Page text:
An Australian surveillance plane was “dangerously” intercepted by a Chinese military jet while flying over the region of the South China Sea, according to Australia’s Department of Defense on Sunday.
During its “routine maritime surveillance,” the Australian P-8 was approached by the J-16 Chinese military jet, which conducted “a dangerous maneuver,” placing the safety of the P-8 and its crew in jeopardy, the defense wrote in a statement.
The Chinese military aircraft “flew very close to the side of the [Australia] P-8 maritime surveillance aircraft” before releasing flares, Defense Minister Richard Marles described to reporters. “The J-16 then accelerated and cut across the nose of the P-8, settling in front of the P-8 at very close distance.”
“At that moment, it then released a bundle of chaff, which contains small pieces of aluminum, some of which were ingested into the engine of the P-8 aircraft,” he reported. “Quite obviously, this is very dangerous.”
“Defence has for decades undertaken maritime surveillance activities in the region and does so in accordance with international law, exercising the right to freedom of navigation and overflight in international waters and airspace,” Australia’s defense asserted in the statement Sunday.
The incident occurred on May 26th, only days after Russia and China held a joint military drill flying nuclear-capable bombers over the Sea of Japan and the South China Sea. By no coincidence, the drill took place while leaders from the United States, Australia, Japan, and India met in Tokyo for a Quad leaders summit discussing, among other things, maritime “rules-based order” in the region and combatting aggression.
At the time, Japan’s defense minister stated that the timing of the “provocative” Russian-Chinese drill indicated that it was “more than just a demonstration to Japan.”
Despite a UN tribunal voting in 2016 that China does not possess ownership of the South China Sea, Chinese authorities last August, empowered by the United States’ humiliating pull out of Afghanistan, took the opportunity to enforce its claimed “nine-dash line” maritime boundaries.
The Chinese Maritime Safety Administration insisted that it “has the power to dispel or reject a vessel’s entry to Chinese waters if the vessel is found to pose threat to China’s national security.”
In February, another Australian surveillance aircraft was also placed at risk by Communist China when it was detected that a laser was being emitted from a Chinese vessel toward the Australian P-8A Poseidon.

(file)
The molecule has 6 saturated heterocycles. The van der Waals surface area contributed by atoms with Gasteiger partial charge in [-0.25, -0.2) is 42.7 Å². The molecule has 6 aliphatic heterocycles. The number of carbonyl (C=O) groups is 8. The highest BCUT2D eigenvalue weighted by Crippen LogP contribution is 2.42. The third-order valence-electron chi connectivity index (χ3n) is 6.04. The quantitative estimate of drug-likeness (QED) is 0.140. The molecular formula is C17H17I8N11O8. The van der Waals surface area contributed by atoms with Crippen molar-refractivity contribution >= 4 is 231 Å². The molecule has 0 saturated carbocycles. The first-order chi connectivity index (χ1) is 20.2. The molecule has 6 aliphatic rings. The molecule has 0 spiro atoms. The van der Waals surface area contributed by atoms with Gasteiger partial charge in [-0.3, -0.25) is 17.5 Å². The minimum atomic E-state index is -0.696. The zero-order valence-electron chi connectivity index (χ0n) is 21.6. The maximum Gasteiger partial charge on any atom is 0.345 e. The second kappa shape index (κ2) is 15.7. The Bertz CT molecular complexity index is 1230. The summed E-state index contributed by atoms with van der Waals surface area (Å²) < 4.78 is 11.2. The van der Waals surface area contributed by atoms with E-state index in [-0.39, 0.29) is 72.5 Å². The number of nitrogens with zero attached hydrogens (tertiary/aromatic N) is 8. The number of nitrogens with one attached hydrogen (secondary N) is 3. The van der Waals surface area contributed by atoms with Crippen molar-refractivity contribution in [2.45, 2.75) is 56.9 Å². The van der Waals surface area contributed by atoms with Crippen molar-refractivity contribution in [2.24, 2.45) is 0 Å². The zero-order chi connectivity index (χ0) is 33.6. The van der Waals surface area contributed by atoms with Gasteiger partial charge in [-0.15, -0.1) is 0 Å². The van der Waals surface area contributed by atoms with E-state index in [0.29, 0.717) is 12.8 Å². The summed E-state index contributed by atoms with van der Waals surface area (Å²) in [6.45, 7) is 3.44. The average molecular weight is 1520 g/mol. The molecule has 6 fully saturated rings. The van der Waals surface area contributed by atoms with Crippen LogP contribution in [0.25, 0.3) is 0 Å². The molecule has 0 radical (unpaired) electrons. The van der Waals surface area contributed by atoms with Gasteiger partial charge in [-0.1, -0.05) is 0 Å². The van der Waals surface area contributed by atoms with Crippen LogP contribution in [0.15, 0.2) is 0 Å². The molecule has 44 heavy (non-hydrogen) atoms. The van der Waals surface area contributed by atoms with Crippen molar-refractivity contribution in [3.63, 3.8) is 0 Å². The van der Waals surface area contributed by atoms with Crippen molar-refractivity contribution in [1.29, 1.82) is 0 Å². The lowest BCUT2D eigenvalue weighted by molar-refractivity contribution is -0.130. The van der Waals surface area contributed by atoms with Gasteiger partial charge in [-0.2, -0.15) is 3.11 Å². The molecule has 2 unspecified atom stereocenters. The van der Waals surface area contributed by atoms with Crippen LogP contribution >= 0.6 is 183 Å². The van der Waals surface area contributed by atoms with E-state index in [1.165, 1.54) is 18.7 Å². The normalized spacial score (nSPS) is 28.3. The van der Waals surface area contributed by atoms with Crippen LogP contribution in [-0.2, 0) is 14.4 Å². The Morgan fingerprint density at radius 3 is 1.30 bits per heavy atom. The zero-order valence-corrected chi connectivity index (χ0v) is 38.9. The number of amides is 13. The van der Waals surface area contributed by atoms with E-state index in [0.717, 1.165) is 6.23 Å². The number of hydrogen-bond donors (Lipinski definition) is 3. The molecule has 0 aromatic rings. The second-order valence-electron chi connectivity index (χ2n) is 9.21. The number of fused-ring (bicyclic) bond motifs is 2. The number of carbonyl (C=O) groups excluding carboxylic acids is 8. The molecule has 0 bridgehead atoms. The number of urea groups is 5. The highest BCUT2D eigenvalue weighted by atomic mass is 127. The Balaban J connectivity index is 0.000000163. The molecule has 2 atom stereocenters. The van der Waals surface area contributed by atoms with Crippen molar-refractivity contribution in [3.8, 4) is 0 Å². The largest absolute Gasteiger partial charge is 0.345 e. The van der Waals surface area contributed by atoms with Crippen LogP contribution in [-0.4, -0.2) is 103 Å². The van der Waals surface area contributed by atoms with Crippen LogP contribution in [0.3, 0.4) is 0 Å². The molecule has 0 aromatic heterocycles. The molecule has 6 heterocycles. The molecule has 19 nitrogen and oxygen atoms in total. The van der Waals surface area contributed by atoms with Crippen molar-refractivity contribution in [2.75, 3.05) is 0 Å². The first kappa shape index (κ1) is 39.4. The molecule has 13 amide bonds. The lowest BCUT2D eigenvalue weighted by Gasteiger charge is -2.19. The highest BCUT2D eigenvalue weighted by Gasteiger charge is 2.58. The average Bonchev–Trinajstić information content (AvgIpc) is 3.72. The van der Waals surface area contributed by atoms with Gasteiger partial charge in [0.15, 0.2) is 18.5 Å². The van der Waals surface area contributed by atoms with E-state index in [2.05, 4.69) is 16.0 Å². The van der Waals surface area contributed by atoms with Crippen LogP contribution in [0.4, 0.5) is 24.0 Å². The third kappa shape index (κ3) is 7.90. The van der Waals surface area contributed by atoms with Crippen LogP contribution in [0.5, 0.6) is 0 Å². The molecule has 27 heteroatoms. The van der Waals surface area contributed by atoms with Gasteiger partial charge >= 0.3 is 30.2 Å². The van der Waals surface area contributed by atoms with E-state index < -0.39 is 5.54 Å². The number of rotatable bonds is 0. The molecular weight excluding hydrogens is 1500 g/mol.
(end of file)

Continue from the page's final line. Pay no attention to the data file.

In May, it was additionally reported that “a Chinese intelligence ship was tracked off Australia’s west coast within 50 nautical miles of a sensitive defense facility, which is used by Australian, U.S., and allied submarines.” Although not a technical breach of law, Australia’s former defense Minister referred to the event as “an aggressive act.”
The Chinese Communist Party’s continuous aggression and threats, including nuclear, have compounded tensions within the region and globally.
All eyes have been fixed on Russia amid its war in Ukraine and endless illuding to its nuclear capabilities. Furthermore, world leaders are scrambling to make a deal with the largest state sponsor of terrorism, Iran, which is on the brink of obtaining a nuclear weapon.
Christian author Hal Lindsey recently reminded believers that “Jesus said that war and rumors of war would mark the time before His return” (Matthew 24:6).
Although war and rumors of wars have always been present, Lindsey argues that what Christ referred to was much “more extreme” and can be attributed to modern-day nuclear capabilities, which have greatly accelerated the perilous nature of threats.
“But this is a ‘lift up your heads’ kind of moment,” he encouraged, explaining that the nuclear threats and intimidation “combined with all the other signs” makes it “obvious that we are getting close to the time of Christ’s return.”